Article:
Student Voice


July 22, 2024

UWRF students connect with others through video games

December 16, 2011

Hundreds of UW-River Falls students travel abroad each year, where they will interact and communicate with people from different cultures. Others do that every night, without even having to leave the dorms.

Online multiplayer games like “Call of Duty: Modern Warfare 3” allow players to compete and chat with people around the world. These games can be a healthy activity if played in moderation, but Student Health and Counseling Services warns students not to overdo it.

“I think there are probably a lot of things that go into determining whether this is a healthy or not-so-healthy pastime,” wrote Student Health and Counseling Services Director Alice Reilly-Myklebust in an email statement. “Different factors include the number of hours played in a day, the nature of the game and if they are being played in favor of students’ academic responsibilities.”

The impact and prevalence of video game playing at UWRF is hinted at in the 2009 National College Health Assessment, a survey administered every three years by Student Health and Counseling Services in conjunction with the American College Health Association.

In 2006, nearly 30 percent of UWRF students reported spending more than three hours per day on computers for uses other than school or work. According to the assessment, 14.4 percent of UWRF students reported Internet use and computer games affected their academic performance, up from 7.4 percent in 2003. In comparison, 11.5 percent of UWRF students reported that alcohol use affected their academics in 2006.

At the national level, 48 percent of gamers reported that video games kept them studying “some” or “a lot,” according to a 2003 Pew Research study on gaming technology and entertainment among college students. The study found that students are integrating video games into their daily lives by allotting time for gaming between classes and using it as a break from homework.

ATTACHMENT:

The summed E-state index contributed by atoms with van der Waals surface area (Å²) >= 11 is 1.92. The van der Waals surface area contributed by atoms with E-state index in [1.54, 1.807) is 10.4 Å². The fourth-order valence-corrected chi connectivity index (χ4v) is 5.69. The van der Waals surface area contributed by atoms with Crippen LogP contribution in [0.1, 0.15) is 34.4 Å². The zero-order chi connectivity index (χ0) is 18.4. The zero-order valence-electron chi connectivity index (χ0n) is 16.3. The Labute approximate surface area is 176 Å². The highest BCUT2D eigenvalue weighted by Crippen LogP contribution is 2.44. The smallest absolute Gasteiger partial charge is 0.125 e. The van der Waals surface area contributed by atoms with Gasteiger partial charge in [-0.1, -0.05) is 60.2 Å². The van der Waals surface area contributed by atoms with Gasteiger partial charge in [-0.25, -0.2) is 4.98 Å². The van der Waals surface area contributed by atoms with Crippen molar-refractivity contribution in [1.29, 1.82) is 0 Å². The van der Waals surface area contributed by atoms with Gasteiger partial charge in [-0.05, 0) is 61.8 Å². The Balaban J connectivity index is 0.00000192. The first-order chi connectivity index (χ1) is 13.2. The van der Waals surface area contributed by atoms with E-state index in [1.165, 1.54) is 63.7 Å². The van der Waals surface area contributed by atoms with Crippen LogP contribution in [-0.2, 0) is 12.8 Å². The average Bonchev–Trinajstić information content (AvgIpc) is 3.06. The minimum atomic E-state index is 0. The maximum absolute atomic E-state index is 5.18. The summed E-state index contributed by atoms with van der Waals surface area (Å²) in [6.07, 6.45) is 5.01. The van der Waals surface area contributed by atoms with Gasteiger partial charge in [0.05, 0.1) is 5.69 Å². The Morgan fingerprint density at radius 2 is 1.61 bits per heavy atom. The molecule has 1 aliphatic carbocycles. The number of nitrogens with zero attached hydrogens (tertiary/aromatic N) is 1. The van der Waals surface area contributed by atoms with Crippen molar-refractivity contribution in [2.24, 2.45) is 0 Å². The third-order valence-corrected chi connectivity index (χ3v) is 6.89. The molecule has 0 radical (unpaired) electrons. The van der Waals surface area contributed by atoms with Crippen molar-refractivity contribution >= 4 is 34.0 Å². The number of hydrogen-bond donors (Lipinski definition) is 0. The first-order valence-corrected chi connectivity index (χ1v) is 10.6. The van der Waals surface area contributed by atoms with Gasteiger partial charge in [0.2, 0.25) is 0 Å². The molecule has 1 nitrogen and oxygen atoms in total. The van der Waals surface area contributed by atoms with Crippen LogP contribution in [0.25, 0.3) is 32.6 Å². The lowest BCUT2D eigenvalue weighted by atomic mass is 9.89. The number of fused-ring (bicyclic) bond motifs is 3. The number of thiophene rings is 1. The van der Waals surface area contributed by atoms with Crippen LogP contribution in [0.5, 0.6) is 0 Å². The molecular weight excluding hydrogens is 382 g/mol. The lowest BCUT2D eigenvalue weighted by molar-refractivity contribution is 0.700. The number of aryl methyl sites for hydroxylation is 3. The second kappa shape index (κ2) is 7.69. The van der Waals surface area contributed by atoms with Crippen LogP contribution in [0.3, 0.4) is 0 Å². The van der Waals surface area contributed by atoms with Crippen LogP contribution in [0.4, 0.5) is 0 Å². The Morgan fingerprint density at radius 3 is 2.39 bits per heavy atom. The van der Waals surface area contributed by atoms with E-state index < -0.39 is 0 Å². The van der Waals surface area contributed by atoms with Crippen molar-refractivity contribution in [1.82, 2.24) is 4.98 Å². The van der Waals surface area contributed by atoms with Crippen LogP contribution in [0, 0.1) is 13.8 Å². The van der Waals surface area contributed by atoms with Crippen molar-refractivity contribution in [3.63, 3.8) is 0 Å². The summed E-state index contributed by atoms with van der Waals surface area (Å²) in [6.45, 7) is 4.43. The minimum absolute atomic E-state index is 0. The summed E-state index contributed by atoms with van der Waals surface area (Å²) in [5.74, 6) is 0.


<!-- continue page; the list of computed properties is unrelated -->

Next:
Along with leisurely diversions, college students use video games for socializing as well. Nearly 20 percent of polled students felt “moderately or strongly” that video gaming “helped them make new friends as well as improve existing friendships,” according to the Pew study. Additionally, 65 percent of students reported that video gaming “has little to no influence” taking away time spent with friends and family. Nearly the same amount said that video games helped them spend time when friends were unavailable.

More than half of all adults in the U.S. play video games, according to a more recent 2008 Pew Research study. This includes games on computers, video game consoles and cell phones.

In Crabtree and Johnson Halls, video games and online mulitplayer are a part of the daily routine for students.

“A lot of the games today are geared toward online play, which is great,” said Steven Amusan, the president of Crabtree Hall. “It gives students the opportunity to play with gamers all over the nation, and even the world.”

“Video games in Johnson Hall get pretty intense,” Hall President Dylan Johnson said. “I like it, because it allows students to share their interests with others. Plus, the occasional competitive scream makes me laugh.”